Sometimes, in young children, it can be hard to spot if something is making them uncomfortable. Infants and toddlers can't always tell us when there's a problem. So, we have to become trained in looking for certain signs and symptoms to see if our bub is okay.
One of these annoying but common instances is Gastro-oesophageal Reflux or GOR for short. GOR can happen to anyone; infants and adults alike!
What Is Gastro-oesophageal Reflux?
Gastro-oesophageal Reflux or GOR is when the contents of your baby's stomach come back up their throat or into their mouth. This is because the muscles between their oesophagus and belly aren't fully developed. It can result in spit-up or vomiting, called “posseting".
Most babies will experience GOR in the first month of life but will quickly grow out of it — at around 18 months of age. It is rarely a severe condition. In some cases, if symptoms persist, your doctor can diagnose your baby with Gastro-oesophageal Reflux Disease, which is better known as GORD.
Symptoms and What You Can Do to Help
If your baby has GORD, there's a few signs and symptoms they will display like:
- Hard to settle, disrupted sleep patterns, fussy
- Persistent crying due to discomfort in their chest or stomach
- Arching of the back
- Poor weight gain
- Breathing or swallowing problems like wheezing or gagging
If these conditions worsen, your baby will need to see a doctor right away. You should see your GP immediately if your baby has:
- Blood or bile in their vomit
- Difficulty swallowing
- A Fever
- Won't eat or loss of appetite
- Vomiting continually or more than normalChronic cough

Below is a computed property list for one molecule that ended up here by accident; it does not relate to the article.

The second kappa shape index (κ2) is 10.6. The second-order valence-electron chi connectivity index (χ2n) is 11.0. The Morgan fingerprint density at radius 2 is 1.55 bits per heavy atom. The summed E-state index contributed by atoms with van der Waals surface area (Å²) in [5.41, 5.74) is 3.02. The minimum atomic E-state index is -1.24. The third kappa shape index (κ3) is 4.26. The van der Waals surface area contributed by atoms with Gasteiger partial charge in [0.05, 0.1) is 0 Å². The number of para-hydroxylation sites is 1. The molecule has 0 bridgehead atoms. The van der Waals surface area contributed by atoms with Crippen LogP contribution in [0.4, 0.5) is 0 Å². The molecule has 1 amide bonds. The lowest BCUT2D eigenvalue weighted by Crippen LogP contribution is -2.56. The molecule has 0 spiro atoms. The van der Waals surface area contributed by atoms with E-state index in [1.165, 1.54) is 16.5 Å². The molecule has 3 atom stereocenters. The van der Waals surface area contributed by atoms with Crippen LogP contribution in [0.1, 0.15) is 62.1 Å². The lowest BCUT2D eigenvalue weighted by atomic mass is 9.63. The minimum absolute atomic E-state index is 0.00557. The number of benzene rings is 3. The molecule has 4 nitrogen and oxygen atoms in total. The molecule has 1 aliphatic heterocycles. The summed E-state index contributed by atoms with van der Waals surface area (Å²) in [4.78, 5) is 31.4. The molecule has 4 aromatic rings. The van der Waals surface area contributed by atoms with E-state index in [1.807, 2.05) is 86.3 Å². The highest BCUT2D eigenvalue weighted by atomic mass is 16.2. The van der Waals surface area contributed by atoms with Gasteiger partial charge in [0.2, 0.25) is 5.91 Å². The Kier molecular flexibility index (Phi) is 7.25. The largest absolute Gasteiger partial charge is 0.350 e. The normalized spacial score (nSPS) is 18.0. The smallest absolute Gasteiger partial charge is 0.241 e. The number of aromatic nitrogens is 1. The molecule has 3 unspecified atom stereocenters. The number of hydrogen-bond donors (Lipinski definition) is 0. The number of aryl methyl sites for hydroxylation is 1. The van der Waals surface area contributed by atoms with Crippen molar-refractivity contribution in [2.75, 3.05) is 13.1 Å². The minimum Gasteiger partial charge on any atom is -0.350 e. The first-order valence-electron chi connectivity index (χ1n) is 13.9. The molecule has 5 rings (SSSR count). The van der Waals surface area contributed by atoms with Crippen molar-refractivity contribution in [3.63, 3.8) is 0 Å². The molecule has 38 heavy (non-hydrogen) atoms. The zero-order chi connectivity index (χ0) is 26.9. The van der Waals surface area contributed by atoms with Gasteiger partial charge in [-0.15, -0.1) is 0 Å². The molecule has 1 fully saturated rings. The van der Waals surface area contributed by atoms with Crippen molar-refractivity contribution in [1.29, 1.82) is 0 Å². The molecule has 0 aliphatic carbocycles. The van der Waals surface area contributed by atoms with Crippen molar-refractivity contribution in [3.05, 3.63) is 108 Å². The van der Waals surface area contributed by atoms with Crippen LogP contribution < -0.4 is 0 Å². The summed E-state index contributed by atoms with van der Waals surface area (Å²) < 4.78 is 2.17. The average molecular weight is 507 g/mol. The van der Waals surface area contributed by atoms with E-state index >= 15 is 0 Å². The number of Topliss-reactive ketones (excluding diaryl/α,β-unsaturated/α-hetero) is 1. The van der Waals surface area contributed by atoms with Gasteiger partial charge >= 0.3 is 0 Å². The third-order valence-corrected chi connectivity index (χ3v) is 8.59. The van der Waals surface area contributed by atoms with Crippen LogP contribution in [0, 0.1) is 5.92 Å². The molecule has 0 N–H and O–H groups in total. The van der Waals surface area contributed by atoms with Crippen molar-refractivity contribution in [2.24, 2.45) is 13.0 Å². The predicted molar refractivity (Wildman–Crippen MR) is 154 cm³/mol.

If your little one displays any of these symptoms or you just feel like something is off, contact your GP. If it is anything more severe than GORD, further tests will be done to ensure your baby is back on track and on the road to a quick recovery!
Most cases of GOR resolve on their own and often don’t need any treatment. If the reflux is mild, we recommend trying to feed your bub in a more upright position. After you’ve finished feeding, keep them upright for 30 minutes.
If this doesn’t help, your GP may suggest thickening breastmilk with rice cereal or a thickening agent until symptoms clear. If they’re formula-fed - your GP may recommend thickening the formula or using pre-thickened formula. Before doing this - please chat with your doctor to see what they recommend!
In some cases, medication may be prescribed to reduce the acid in the stomach or to treat an underlying infection.
Keen to learn more about the first few months of your baby’s life? Book into a Tiny Hearts Bump, Birth and Beyond course, where our expert education will explain everything you need to know about breastfeeding, formula feeding and more! Click here to view dates or to book.